FOUT means to use the default system font during the font loading process. After the font is loaded, the loaded font will be displayed. If the font exceeds FOIT (3s) and has not been loaded yet, the default system font will continue to be used.

IE and Edge will not wait for the FOIT timeout to display the default font, and will immediately display the default font. FOUT is better than FOIT, but you need to pay attention to the reflow it causes.

So in order to make the browser have FOUT behavior, we need to add an attribute to it when setting @font-face: font-display. The default font-display is auto, and the optional attributes and meanings are as follows:

  • auto. The font display policy is user-agent-defined.
  • block. Gives the font face a short block period (3s is recommended in most cases) and an infinite swap period.
  • swap. Gives the font face an extremely small block period (100ms or less is recommended in most cases) and an infinite swap period.
  • fallback. Gives the font face an extremely small block period (100ms or less is recommended in most cases) and a short swap period (3s is recommended in most cases).
  • optional. Gives the font face an extremely small block period (100ms or less is recommended in most cases) and a 0s swap period.

Generally set to fallback and optional.

5. preload

Add the following code to the page to load fonts faster:

<link rel="preload" href="font.woff2" as="font" type="font/woff2" crossorigin>
 

Usually used in conjunction with the most basic font usage

Sixth, the font is converted to BASE64URI

This method is to directly change the path when the font is defined in @font-face to the base64 encoding of the font.

Advantages: The advantage of this approach is that it will not produce FOIT and FOUT. So there will be no reflow and repaint. Disadvantages: The font conversion to base64 will also be large, which will affect the first loading speed of the page. It does not support comma-separated format to load fonts in multiple formats, only one format font can be loaded. This leads you to ensure that all browsers are compatible as much as possible, and you usually specify the woff format, because the woff format has good compatibility, but you can't use the smaller woff2 format because the woff2 format is almost compatible.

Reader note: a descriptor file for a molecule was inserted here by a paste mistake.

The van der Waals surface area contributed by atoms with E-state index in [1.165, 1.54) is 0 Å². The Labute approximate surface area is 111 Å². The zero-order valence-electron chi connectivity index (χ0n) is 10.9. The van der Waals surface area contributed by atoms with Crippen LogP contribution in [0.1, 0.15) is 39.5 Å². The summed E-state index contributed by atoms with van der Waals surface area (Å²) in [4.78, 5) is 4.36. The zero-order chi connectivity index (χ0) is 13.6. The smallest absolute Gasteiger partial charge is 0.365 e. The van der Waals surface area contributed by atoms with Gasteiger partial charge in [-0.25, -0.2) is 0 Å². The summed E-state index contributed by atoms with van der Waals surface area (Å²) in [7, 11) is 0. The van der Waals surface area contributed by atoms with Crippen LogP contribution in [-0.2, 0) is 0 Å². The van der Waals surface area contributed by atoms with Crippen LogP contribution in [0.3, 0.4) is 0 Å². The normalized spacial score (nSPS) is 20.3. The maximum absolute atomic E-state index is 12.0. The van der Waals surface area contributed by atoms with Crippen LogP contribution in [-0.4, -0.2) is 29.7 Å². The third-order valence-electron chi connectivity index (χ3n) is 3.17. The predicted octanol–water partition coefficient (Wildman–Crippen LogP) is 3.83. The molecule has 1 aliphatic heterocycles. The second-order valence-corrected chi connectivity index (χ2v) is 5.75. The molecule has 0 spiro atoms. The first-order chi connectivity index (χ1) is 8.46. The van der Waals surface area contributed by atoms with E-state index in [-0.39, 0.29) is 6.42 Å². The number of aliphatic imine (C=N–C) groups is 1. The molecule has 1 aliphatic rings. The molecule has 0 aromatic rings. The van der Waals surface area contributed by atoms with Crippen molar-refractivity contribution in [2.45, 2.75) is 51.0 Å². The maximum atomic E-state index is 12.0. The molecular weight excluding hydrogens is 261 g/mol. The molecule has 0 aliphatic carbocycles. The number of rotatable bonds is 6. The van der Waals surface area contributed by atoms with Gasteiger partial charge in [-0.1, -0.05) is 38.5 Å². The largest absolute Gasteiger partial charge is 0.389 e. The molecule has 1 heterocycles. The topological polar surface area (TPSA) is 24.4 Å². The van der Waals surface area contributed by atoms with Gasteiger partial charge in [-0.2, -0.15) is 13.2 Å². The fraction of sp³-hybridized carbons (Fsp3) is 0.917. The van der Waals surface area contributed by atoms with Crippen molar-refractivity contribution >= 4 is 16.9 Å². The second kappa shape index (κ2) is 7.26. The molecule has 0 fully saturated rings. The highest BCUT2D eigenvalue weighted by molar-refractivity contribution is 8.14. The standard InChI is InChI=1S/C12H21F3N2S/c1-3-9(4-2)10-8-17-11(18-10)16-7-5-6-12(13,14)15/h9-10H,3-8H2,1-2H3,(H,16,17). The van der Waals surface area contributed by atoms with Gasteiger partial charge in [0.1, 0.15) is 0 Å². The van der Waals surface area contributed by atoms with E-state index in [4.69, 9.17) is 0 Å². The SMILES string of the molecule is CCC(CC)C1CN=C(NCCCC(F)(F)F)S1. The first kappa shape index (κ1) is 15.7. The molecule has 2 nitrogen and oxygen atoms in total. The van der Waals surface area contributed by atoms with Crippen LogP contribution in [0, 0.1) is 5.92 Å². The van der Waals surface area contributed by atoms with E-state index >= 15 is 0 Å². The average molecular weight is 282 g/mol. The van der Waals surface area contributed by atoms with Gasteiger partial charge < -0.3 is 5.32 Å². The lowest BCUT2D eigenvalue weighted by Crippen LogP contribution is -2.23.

7. asynchronously load BASE64 format URI fonts

This method is to insert CSS links with BASE64 format URI fonts asynchronously.

8. Use Font Load API + FOUT + class to switch

In this way, the class that uses @font-face is not used at the beginning of the period, and then use the Font Load API to load the font we want to use, and then switch the corresponding CSS. The Font Load API is a native API:

document.fonts.load('1em open_sansregular')
.then(function() {
	var docEl = document.documentElement;
	docEl.className += ' open-sans-loaded';
});

.open-sans-loaded h1 {
	font-family: open_sansregular;
}
 

Of course, this method needs to consider the issue of browser compatibility.

9. FOFT (Flash of Faux Text)

FOFT will divide the font loading into multiple parts, first load the Roman web font, and then immediately use the font-synthesis property to render the bold and italic variants when the real bold and italic are loaded.

This method is based on the [ Font Load API + FOUT + class ] method, which is very suitable for loading scenes with the same font but different weights and glyphs, such as Roman, bold, italic, bold italic, etc. We divide these fonts into 2 stages: the first stage is Roman fonts, then the artificial bold and italics are rendered immediately, and finally (the second stage) is replaced with real fonts. It is also possible to use sessionStorage to optimize access to repeated view scenarios.

10. CRITICAL FOFT

The only difference between CRITICAL FOFT and standard FOFI is the loading of Roman fonts in the first stage. CRITICAL FOFT will not load the complete set of Roman fonts, but only a subset of it (such as A-Za-z0-9). Load in the second stage.

11. CRITICAL FOFT WITH DATA URI

The only difference between this and CRITICAL FOFT is the way that Roman subset fonts are loaded. The previous is done with Font Load API, here will be hard-coded Ma subset fonts into the form of BASE64 URI to load.

12. CRITICAL FOFT WITH PRELOAD

The only difference between this and the above is the way of loading the Roman subset fonts in the first stage, which is loaded in the form of preload.

Conclusion

The overall font loading strategy can be summarized as follows with this figure:

references

This article is mainly translated from the following blog post

  1. https://www.zachleat.com/web/comprehensive-webfonts/#font-display
  2. https://dev.opera.com/articles/better-font-face/